A Letter from Desmond Fairybreath

Desmond Fairybreath by day


I must confess to having somewhat blurred recollections of the Great Albionic Shin-digs, and I would certainly find it hard to pin my rampant mind down to Specifics. Generally benevolent memories, I suppose, of being on the whole permanently sozzled, of much staggering-around, of fallings-about and much trippings-up-over-the-tent-stays in the wee hours... and, of course, of emitting thoroughly splendid renditions of my magnificent poems, enacted with all my customary panache and inimitable professionalism.

I suppose that Dorothy and I have done the rounds of a great many over the years - for us a form of pleasant light-relief from the endless circuit of deeply serious and intensely high-powered Poetry Readings with all the other Greats. Dorothy herself always insists on staying at the local Hilton along with the more up-market pop and theatre groups. here she claims to indulge in wild all-night hob-nobbings with the resplendent transient stars of the Alternative (although her tip-top soap-scented and positively glossy condition when she barges into my bivouac at 8 sharp suggests a more cosy B&B type night). Never mind.


I, on the other hand, have, over the years, managed to enveigle, from Her Ladyship, permission to camp overnight `ON SITE' on the pretext of giving very late night readings which I very rarely have to fulfill, as everything is always running several hours late. So I stay on and get myself thoroughly involved in everything in a very big way in a certain Tent - whose atmosphere I find particularly inspiring. Although I often end up saying the wrong thing somewhere along the line, thus offending some perfectly harmless sort, and am forever finding myself becoming bosom buddies with people I never know from Adam the following day, I do, on the whole, behave very respectably.

The difficulty with the fairs is actually doing what you're being paid to be there for. This statement could possibly enrage some of the keen holidaying Accountants that come and put on their Mummer's Plays ten times in an afternoon for petrol expenses only, but what I really mean by it is that Organisers will go putting all sorts of temptations in one's path. There's almost certainly going to be some floundering old bore to keep you pinned down to the beer-tent bar all lunch-time and when he finally staggers off there'll only be another bugger to take his place.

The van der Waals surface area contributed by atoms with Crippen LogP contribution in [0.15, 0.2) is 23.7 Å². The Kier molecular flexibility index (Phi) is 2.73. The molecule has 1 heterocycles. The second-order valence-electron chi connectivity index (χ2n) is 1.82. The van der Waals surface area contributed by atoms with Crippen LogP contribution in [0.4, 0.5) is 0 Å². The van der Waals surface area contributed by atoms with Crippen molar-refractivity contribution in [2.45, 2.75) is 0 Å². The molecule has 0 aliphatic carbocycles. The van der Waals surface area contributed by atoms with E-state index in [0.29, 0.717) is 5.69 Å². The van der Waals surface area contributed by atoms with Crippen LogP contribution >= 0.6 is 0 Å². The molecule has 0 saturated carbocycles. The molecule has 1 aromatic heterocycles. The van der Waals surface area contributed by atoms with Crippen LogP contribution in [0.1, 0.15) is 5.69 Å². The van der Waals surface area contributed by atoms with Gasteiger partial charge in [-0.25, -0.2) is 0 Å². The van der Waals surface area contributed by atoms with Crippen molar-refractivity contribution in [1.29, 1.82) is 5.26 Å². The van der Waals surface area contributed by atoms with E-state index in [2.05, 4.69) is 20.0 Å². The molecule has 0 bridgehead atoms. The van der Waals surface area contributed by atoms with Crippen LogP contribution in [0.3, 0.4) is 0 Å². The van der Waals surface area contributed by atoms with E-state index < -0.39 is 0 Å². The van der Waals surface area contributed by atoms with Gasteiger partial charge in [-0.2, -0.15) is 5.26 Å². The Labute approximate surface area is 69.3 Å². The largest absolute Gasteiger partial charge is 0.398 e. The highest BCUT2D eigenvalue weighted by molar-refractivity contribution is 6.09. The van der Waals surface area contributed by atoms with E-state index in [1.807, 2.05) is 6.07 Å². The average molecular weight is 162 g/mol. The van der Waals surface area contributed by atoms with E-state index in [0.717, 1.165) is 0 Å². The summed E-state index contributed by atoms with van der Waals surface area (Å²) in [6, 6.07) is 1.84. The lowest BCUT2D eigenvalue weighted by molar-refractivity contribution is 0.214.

And Dorothy simply loves the beer-tent for all the pressing and pushing that goes on, and the resulting physicality; the strong wild-looking men, bare-chested and moist with the heat of the summer; the site-crew dashing to and fro, bristling biceptually, mending leaks; she waxes lyrical about the variegated hair-colourings, the nose-rings, the exotic grassy-scented breath of male men who touch not meat and live in the hills bartering with dwellers from the neighbouring vales. She, not being accustomed to the Real Ale (as it is so optimistically called), gets much more tiddled than she does at home on the Emva Cream and has been known to turn quite nasty when we finally lurch forth onto whatever stage we've been allocated - especially if there's anyone out there playing silly-buggers. As for the children (of which there seems always to be a phenomenal, almost Third World abundance) she doesn't see eye to eye with them at all. I've seen her pour an entire bag of Plaster of Paris over one repellant little squirt who was mimicking her every word like a bloody parrot and thinking he was jolly funny with it. Nice thing is, though, it's not a bit like the village fetes and Agricultural Shows she's always dragging me along to: you won't get an irate Dad with a bone to pick and huge arms to do it with. At these do's Dad is generally holding a knitting class in a nearby tee-pee.

All the serious creative, life-enhancing discourse me and my hangers-on hold over the interminable conveyor-belt of plastic glassfuls can, and does, take its toll and I've often suffered the consequences. These consequences are made a great deal more troublesome by the very strange lavatories, which I would rather not go into.

Desmond Fairybreath by candlelightFood. One does tend to eat sometimes. Being in the VIP bracket We in the Show-biz side of Fair Life are naturally provided with vast slap-up dinners consisting of several courses and knives and forks, so I haven't sampled much in the way of the `alternative' concoctions dreamed up by the Others. Though apparently healthy, these odd foods tend to put a peculiar windiness into the sails of many bowels, which no doubt is healthy, but does lend an often suffocating marsh-gas-like scent to the air, particularly when the night is still and a vast conglomerate is watching the Act of the Night. Mind you, I'm not entirely blameless on this front, as I do my utmost to make a more subtle blend in my immediate vicinity - which I consider a very community-spirited sort of thing to do.

Dogs I adore and would very much like to be one myself. These form themselves into closely-knit working parties over a given weekend and lend an element of team-spirit to the important business of going about being a bloody nuisance. Occasionally individuals of the canine fraternity can be persuaded to do the show with you. They vastly enhance the quality of any twaddle you might be trying to do. I have, personally worked quite extensively with two very adept hounds of this sort, and though I've assiduously avoided any form of cheap name-dropping up till now. I must say that, apart from Dorothy, Sam and Lady do deserve a mention in this book.

Having covered the more salient aspects in my experience of Fairs, there's not much more to add, apart from ' Jolly Good Show' and 'Long may they thrive'.